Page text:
Clerks would Tippex out her name on briefs and write in the name of male pupil they wanted to be the tenant
The country’s first female ethnic minority lawyer to become a High Court judge has shared her story in a tell-all interview, and it makes for shocking viewing.
Dame Linda Dobbs has exposed shameful incidents of racism and sexism at the bar, particularly from her own clerks, in a revealing interview for the First 100 Years project — an ambitious video history which aims to highlight and celebrate the achievements of female lawyers in a profession long dominated by men. The extent of that domination is starkly revealed by the project’s timeline:
1919: Sex Disqualification (Removal) Act passed allowing women to enter legal profession.
1927: Edith Berthen joins firm as one of first women to qualify as a solicitor (Hill Dickinson).
1962: Elizabeth Lane appointed first female judge in the County Court.
1976: Female intake at the bar rises above 10% for first time.
2014: Sonya Leydecker first female CEO of leading law firm (Herbert Smith Freehills).
(for full list click here)
In the video the Sierra Leone born judge, and University of Surrey grad, recalls that attitudes to women in the profession were very different when she was called to the bar in 1981. One major hurdle for the now 65 year-old was the attitude of the many solicitors who did not want to instruct a woman, either because they, or, more likely, their client, considered them to be inferior.
She clearly remembers representing a male client on a drink driving charge, who made very clear that he did not want a female barrister. When he was — in her opinion — unjustly acquitted, he did not say thank you, but instead continued to scold his solicitor for instructing a woman.
But it was neither her solicitors nor her clients but her own clerks who placed the biggest obstacles in her path. She recalls they even went as far as to Tippex her name from briefs sent to her to ensure that work intended for her was instead given to a male rival for the tenancy.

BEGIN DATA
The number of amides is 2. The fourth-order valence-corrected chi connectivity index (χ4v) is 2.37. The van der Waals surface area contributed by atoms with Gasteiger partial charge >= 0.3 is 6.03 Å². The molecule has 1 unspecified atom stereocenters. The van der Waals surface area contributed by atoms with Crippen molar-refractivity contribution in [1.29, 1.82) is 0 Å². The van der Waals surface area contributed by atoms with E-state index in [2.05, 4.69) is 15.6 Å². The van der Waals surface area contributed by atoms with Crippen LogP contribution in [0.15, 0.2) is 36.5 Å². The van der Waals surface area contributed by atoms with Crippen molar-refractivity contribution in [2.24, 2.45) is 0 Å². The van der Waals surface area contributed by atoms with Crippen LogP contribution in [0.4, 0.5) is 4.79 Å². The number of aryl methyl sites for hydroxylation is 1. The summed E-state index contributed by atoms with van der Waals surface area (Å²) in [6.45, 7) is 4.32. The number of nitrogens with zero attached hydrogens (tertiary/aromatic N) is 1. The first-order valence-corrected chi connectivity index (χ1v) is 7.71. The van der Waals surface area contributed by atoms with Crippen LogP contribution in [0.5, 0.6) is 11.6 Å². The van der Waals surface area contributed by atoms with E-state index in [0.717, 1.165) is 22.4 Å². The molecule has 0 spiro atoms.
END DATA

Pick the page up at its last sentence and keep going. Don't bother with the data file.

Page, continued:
Oddly, however, she would be booked to represent members from the extreme right-wing political party the National Front, who had been charged with throwing a brick through an Asian shopkeeper’s window. The clerk giving her the brief told her “just do an Al Jolson in reverse… get a bit of tennis white and do that to your face and they won’t know the difference.”
It’s hard to believe that overtly discriminatory behaviour like this was allowed to go on, but it wasn’t easy to challenge. Dobbs says:
It was difficult to complain about things in those days. There were no procedures. None of that was recorded, so to try and prove that, you know, you were discriminated against was very difficult indeed.
Despite all the hurdles and setbacks, Dobbs managed to make it to the top and became a High Court judge — an experience she described as “absolutely terrifying”. The only ethnic minority judge on the bench for a further seven years, Dobbs remembers feeling “lonely… not one of the chaps…like you don’t fit in.”
But has much changed? Judicial diversity stats have improved in recent years, but there’s still a lot to be done on the gender and ethnic diversity front. Dobbs realises this — and that’s why she has always had an open door policy when it comes to aspiring lawyers and law students that want to crack the profession. “For me it is all about unlocking potential,” she says.